Doing quite a bit of research on the D300 looks like it will improve the high ISO performance of my D200 (I shoot at night at races and drag strips), but it will also work a bit better with the lenses I own, among many other advancements.
This also relieve a stress I have about my D200 - I don't take it many places for fear of it being stolen, scratched, dropped, rained on, soaked....
Quite literally, the camera looks brand new. It's cleaned religiously (never the sensor, but everything else), its never seen rain, dusty conditions, the beach or any other environment I could possibly envision catastrophe in. It's never been dropped, nor even set down anything more then gently and with extreme care. In other words, I can bring my D200 all the places I've wanted to, and I can keep my D300 at home, safe and sound in my safe next to the 70-200 2.8 VR and not worry about it anymore.
My father and I love to go to auto races together, and our biggest shared hobby is motor sports and photography. He graciously allowed me to borrow his D90 for the Ferrari Challenge this weekend, but I've felt really bad about taking him up on it. He's got his own collection of lenses and a new 80-300 VR I just bought him, and it would be a shame if we weren't shooting together.
At first I thought I was being punished for something. Now I think I'm being given a reason to upgrade!
Thanks for listening, and as always, thanks for this great resource!
#10. "RE: *Cry* I think my D200 just broke" | In response to Reply # 9ScottChapin Charter MemberThu 16-Apr-09 02:15 PM
Next time you might consider Camera Service Co Inc in Smyrna on W Atlanta road. They are Nikon authorized and do exceptionally good work.
About three years ago they replaced my D100 card slot for $250 and some around here have reported $650 on a D300 at Nikon.
Powder Springs, GA, USA
Nikonians Team Member
#11. "RE: *Cry* I think my D200 just broke" | In response to Reply # 9blw Nikonian since 18th Jun 2004Thu 16-Apr-09 11:01 PM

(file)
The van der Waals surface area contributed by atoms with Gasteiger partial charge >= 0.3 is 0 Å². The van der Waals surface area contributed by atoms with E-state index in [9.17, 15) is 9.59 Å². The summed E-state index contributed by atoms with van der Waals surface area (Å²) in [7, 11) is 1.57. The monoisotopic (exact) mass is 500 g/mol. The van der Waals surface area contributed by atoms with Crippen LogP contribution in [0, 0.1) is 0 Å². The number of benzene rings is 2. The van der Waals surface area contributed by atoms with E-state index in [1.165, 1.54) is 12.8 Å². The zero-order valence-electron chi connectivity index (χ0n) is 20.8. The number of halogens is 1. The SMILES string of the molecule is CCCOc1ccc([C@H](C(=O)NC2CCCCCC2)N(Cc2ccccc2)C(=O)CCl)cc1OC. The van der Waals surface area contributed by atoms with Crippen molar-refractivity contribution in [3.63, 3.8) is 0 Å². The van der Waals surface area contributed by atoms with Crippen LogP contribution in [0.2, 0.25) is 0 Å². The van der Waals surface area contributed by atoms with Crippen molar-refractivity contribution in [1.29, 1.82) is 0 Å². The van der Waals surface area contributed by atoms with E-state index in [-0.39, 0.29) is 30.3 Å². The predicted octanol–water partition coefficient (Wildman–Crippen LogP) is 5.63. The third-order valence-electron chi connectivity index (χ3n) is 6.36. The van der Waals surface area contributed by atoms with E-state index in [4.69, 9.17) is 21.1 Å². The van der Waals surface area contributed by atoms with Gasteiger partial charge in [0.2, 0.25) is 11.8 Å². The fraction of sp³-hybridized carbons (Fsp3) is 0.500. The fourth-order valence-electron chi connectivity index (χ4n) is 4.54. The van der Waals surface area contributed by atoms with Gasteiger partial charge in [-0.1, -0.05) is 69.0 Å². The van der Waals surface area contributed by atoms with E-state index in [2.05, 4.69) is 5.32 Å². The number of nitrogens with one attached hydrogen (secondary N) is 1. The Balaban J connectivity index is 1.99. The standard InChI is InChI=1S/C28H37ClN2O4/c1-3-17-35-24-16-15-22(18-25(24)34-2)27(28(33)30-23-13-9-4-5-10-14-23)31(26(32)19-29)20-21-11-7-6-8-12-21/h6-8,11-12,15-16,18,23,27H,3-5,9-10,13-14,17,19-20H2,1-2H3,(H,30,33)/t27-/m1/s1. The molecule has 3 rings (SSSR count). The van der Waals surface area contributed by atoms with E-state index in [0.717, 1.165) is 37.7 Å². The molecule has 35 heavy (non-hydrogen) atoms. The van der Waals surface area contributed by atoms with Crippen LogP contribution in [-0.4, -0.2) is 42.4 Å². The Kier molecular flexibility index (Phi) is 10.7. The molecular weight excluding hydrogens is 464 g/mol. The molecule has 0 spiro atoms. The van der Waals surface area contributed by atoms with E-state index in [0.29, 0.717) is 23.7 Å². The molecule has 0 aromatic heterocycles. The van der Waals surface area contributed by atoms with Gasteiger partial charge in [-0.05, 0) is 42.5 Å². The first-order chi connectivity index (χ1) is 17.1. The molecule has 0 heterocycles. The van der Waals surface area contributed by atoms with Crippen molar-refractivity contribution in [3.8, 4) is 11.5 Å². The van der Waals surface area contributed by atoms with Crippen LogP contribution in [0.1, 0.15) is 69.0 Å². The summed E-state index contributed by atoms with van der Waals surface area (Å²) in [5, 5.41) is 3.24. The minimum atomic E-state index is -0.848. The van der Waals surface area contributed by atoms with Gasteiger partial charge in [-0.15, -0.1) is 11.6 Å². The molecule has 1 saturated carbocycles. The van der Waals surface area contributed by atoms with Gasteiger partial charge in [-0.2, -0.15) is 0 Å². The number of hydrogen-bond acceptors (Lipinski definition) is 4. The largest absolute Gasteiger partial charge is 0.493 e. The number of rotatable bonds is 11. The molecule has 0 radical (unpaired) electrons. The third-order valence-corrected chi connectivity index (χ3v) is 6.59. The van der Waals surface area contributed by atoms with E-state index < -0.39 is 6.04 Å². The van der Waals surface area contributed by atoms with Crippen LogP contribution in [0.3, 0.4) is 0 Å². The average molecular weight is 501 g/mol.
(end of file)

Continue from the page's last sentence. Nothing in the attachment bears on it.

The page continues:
I think you've done the right thing. If you're shooting night races, the D300 is a better tool for the job, and if you are sufficiently careful about the gear that it's keeping you from using it, having a backup / spare is a good thing.
Moreover, if you're traveling to the races a lot, as it sounds like you do, I think that a backup is a good idea. You're investing a lot of time and money to go, and you would definitely regret not having a camera if one failed. Nikon gear - particularly the pro stuff like the D200 and D300 - are pretty durable, but they're not bulletproof. I always take two bodies when I travel to races etc, and honestly I've needed the backup in more than one situation. Canon isn't any better, either. I have a lot of friends who shoot Canon, and overall the experiences are pretty similar.
As for Nikon repair - usually, although not always, when you get it back, the repaired bits are like new. Cosmetically nothing changes unless it's required, but I have always had confidence in stuff that's come back from them.
Brian... a bicoastal Nikonian and Team Member
My gallery is online. Comments and critique welcomed any time!
#12. "RE: *Cry* I think my D200 just broke" | In response to Reply # 11Tue 21-Apr-09 01:33 PM
Again, thank you all for the help!
The estimate juts came back, and it's a "B2" service, and the total is $200.00. Which is just fine by me. The finding is "RPR APERTURE LEVER".
The world, however, conspired against me with regard to acquiring the D300. It's in my brain, which means I'll probably do it shortly, but on my way to pick up the body, a piece of sheet metal was kicked up by the car in front of me and put some nice accent marks on the bumper of my Mustang. Priorities being what they are, and me being who I am, I took some of the D300 money and put it towards a Saleen front bumper and paint work.
Thank you all!